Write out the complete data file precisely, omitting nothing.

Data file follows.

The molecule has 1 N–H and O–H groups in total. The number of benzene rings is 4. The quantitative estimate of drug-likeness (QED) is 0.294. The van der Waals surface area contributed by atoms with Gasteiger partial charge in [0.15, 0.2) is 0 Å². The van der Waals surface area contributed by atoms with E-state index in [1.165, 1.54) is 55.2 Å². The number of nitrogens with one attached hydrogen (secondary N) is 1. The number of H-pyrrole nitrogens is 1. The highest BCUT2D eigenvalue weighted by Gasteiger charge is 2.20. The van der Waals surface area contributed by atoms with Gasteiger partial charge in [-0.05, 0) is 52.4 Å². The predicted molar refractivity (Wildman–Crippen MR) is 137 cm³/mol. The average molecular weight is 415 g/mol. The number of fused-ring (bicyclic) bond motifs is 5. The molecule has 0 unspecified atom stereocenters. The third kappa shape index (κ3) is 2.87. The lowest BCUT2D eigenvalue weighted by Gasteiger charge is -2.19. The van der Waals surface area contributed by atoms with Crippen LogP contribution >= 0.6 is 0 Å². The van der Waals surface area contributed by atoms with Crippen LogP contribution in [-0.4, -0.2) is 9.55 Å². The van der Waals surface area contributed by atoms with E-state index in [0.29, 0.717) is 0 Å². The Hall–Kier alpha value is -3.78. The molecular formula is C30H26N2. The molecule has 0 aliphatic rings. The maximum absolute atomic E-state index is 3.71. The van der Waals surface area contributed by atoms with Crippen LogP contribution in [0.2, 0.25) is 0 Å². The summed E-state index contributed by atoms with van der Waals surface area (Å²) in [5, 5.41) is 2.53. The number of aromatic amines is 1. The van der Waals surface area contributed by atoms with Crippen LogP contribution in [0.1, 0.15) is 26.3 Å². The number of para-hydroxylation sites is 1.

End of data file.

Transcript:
The molecule has 1 N–H and O–H groups in total. The number of benzene rings is 4. The quantitative estimate of drug-likeness (QED) is 0.294. The van der Waals surface area contributed by atoms with Gasteiger partial charge in [0.15, 0.2) is 0 Å². The van der Waals surface area contributed by atoms with E-state index in [1.165, 1.54) is 55.2 Å². The number of nitrogens with one attached hydrogen (secondary N) is 1. The number of H-pyrrole nitrogens is 1. The highest BCUT2D eigenvalue weighted by Gasteiger charge is 2.20. The van der Waals surface area contributed by atoms with Gasteiger partial charge in [-0.05, 0) is 52.4 Å². The predicted molar refractivity (Wildman–Crippen MR) is 137 cm³/mol. The average molecular weight is 415 g/mol. The number of fused-ring (bicyclic) bond motifs is 5. The molecule has 0 unspecified atom stereocenters. The third kappa shape index (κ3) is 2.87. The lowest BCUT2D eigenvalue weighted by Gasteiger charge is -2.19. The van der Waals surface area contributed by atoms with Crippen LogP contribution >= 0.6 is 0 Å². The van der Waals surface area contributed by atoms with Crippen LogP contribution in [-0.4, -0.2) is 9.55 Å². The van der Waals surface area contributed by atoms with E-state index in [0.29, 0.717) is 0 Å². The Hall–Kier alpha value is -3.78. The molecular formula is C30H26N2. The molecule has 0 aliphatic rings. The maximum absolute atomic E-state index is 3.71. The van der Waals surface area contributed by atoms with Crippen LogP contribution in [0.2, 0.25) is 0 Å². The summed E-state index contributed by atoms with van der Waals surface area (Å²) in [5, 5.41) is 2.53. The number of aromatic amines is 1. The van der Waals surface area contributed by atoms with Crippen LogP contribution in [0.1, 0.15) is 26.3 Å². The number of para-hydroxylation sites is 1.